I met a man on my hospital rounds with a full head of white hair, powerful arms and a purposeful gaze who was dying of leukemia. He was the president of a corporation, he told me, and his current hospitalization was a temporary setback. He had completed his experimental treatments and there was nothing more the doctors could do, but he was confident that his cell count would “get it together,” and he’d be back in his office in the next couple of days.
The following week, I met him again, lying in a different bed. He told me he had gone home, spiked a fever with infection and come back. His immune system couldn’t handle much; I had to wear a paper mask and gown to enter his room. He was still intent on staring down his condition, but his gaze was softened, slightly, by reality.
He hadn’t been ready the first time we met, but this time I ventured to ask him what he was doing to prepare for the worst. He said he had a plan to simplify and reorganize his finances, so that his wife could step in and take them over. It would take about nine months, he said. Then he changed the subject.
In this week between Rosh Hashanah and Yom Kippur, we have the opportunity to do what that man could not: to face our own deaths squarely. Yom Kippur is when we forgo normalcy (work, food, sex, bathing, fineries) and instead wear the same white in which we will be buried. It is theater of faith, an acting out of death for a day, to allow ourselves to ask the hard questions: What would I do if I knew I would die soon? What is standing in the way of my peace of mind?
Moses faces the same situation in our last two Torah readings of the year: Ha’azinu, the “song of Moses,” which is read this Shabbat; and V’Zot Habracha, a list of blessings read on Simchat Torah. God dictated the Torah to Moses, so he knows that he will die in these chapters. He chooses to spend his last days reviewing and summarizing the teachings he has delivered throughout his life, and urging his community to follow through on their promises.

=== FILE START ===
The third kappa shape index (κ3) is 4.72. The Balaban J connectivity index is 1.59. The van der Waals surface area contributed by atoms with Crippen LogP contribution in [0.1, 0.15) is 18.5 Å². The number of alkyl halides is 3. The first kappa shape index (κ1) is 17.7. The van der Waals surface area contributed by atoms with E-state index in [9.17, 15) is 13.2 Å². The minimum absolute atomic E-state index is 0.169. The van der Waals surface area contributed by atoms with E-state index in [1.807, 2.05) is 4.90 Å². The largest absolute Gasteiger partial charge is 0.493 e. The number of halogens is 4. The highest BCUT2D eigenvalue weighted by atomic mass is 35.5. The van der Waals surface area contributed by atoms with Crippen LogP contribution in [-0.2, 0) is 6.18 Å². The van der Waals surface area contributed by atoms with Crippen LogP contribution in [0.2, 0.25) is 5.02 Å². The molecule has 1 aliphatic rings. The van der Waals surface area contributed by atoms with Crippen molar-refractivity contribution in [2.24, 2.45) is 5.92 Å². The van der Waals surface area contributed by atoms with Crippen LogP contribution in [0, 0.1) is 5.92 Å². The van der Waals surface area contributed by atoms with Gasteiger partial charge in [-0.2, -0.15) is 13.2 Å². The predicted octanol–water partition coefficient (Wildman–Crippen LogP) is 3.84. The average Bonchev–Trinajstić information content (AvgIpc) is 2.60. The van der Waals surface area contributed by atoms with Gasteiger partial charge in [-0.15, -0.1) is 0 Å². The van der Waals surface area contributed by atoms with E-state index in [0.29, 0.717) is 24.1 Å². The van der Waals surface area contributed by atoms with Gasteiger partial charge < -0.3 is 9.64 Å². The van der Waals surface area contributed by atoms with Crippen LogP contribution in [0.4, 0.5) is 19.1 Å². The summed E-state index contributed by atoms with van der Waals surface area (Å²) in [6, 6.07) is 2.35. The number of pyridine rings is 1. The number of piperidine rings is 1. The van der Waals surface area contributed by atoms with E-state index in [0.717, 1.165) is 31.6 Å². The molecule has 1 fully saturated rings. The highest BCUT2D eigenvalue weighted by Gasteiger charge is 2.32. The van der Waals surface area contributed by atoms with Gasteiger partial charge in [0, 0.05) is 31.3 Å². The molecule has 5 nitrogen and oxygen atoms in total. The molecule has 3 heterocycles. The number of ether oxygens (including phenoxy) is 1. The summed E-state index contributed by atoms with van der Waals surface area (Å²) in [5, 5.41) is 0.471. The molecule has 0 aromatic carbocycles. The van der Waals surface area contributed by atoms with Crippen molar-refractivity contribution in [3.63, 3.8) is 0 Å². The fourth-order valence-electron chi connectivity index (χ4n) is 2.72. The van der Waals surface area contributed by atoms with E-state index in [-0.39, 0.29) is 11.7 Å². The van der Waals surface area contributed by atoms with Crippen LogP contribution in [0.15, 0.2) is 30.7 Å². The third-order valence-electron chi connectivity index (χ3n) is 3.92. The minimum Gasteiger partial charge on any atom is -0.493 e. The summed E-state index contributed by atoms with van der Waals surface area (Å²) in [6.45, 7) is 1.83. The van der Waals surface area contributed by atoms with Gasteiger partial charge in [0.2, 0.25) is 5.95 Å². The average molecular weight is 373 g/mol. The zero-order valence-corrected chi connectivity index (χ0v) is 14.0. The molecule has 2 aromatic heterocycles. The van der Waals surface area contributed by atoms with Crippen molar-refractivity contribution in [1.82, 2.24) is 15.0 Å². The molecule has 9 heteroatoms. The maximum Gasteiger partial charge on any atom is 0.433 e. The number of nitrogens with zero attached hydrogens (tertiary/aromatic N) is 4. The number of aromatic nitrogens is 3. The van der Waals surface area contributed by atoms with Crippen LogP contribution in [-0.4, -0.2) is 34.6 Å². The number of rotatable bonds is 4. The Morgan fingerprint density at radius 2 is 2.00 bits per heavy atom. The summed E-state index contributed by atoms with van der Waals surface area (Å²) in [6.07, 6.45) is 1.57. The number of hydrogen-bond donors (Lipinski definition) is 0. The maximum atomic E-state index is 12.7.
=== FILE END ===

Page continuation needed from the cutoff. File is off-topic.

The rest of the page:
It is a point Moses wishes to make sharply. “And when Moses finished reciting all these words to all Israel, he said to them, ‘Take to heart all the words that I have witnessed to you this day. … For this is not a trifling thing for you: it is your very life. …’ ” (Deuteronomy 32:45-47).
Living the 613 mitzvot, the commandments put forth by God in the Torah, could not be more important, Moses wants us to know. To underline this, the rabbis play some metaphoric gematria, saying that, like the pomegranates we eat at this time of year because they contain 613 seeds, Ha’azinu contains 613 letters. Neither of these claims is factual (computer science researcher Alexander Haubold counted the seeds of 206 of the red fruits and found totals ranging from 165 to 1,300; my computer counted 1,796 characters in Ha’azinu’s poem), but that is not the point. We see a pomegranate and we think of its plethora of seeds, and the sweetness of Torah, all in one encapsulated flesh. Ha’azinu’s rich language does the same thing for our ears.
It begins: “Give ear, O heavens, let me speak. Let the earth hear the words I utter. May my discourse come down like rain, my speech as the dew, like showers in young growth, like droplets on the grass.”
Moses wants us to know that God’s words are always exactly what we need to hear. They come down in torrents or in sprinkles, replenishing us spiritually in just the way we need them to (a teaching of Rabbi Solomon Zalman Ullman, chief rabbi of Bistrita, Hungary, who died in 1930). Sometimes we are open to change, and God will be gentle with us. Sometimes we are resistant, even on our hospital bed, and God sees the need to make things more plain. Either way, we have plenty to be grateful for, and to share with our loved ones.
So ask yourself this Ha’azinu Shabbat: What would I do differently, if I knew death was around the corner? (It always is.) Are there grudges I’m holding that I could release? Wisdom I’ve learned that I could share? Encouragement that I want others to carry with them in life? What am I resisting, and how is God reaching out to get my attention? Now that I am on my final soapbox, what do I have to say?
Rabbi Avivah W. Erlick, BCC, is an independent rabbi and health care chaplain, and president of L.A. Community Chaplaincy Services (LACommunityChaplaincy.com), a referral agency for professional chaplains and rabbis.
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